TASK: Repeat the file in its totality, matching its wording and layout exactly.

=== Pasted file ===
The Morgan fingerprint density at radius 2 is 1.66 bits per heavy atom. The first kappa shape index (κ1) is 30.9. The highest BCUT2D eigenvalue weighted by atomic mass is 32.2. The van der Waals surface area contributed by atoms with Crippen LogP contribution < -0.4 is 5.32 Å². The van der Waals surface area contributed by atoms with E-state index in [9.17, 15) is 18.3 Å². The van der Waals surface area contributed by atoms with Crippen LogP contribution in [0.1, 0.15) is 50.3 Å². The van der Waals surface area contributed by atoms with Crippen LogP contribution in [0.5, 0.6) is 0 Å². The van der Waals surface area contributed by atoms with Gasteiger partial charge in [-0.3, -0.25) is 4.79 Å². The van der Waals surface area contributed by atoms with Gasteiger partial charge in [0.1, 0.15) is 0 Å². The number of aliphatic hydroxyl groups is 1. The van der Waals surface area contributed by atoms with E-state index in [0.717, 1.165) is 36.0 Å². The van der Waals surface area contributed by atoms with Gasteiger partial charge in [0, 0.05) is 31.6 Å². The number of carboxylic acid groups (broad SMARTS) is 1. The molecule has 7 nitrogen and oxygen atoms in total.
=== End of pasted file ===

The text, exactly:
The Morgan fingerprint density at radius 2 is 1.66 bits per heavy atom. The first kappa shape index (κ1) is 30.9. The highest BCUT2D eigenvalue weighted by atomic mass is 32.2. The van der Waals surface area contributed by atoms with Crippen LogP contribution < -0.4 is 5.32 Å². The van der Waals surface area contributed by atoms with E-state index in [9.17, 15) is 18.3 Å². The van der Waals surface area contributed by atoms with Crippen LogP contribution in [0.1, 0.15) is 50.3 Å². The van der Waals surface area contributed by atoms with Crippen LogP contribution in [0.5, 0.6) is 0 Å². The van der Waals surface area contributed by atoms with Gasteiger partial charge in [-0.3, -0.25) is 4.79 Å². The van der Waals surface area contributed by atoms with Gasteiger partial charge in [0.1, 0.15) is 0 Å². The number of aliphatic hydroxyl groups is 1. The van der Waals surface area contributed by atoms with E-state index in [0.717, 1.165) is 36.0 Å². The van der Waals surface area contributed by atoms with Gasteiger partial charge in [0, 0.05) is 31.6 Å². The number of carboxylic acid groups (broad SMARTS) is 1. The molecule has 7 nitrogen and oxygen atoms in total.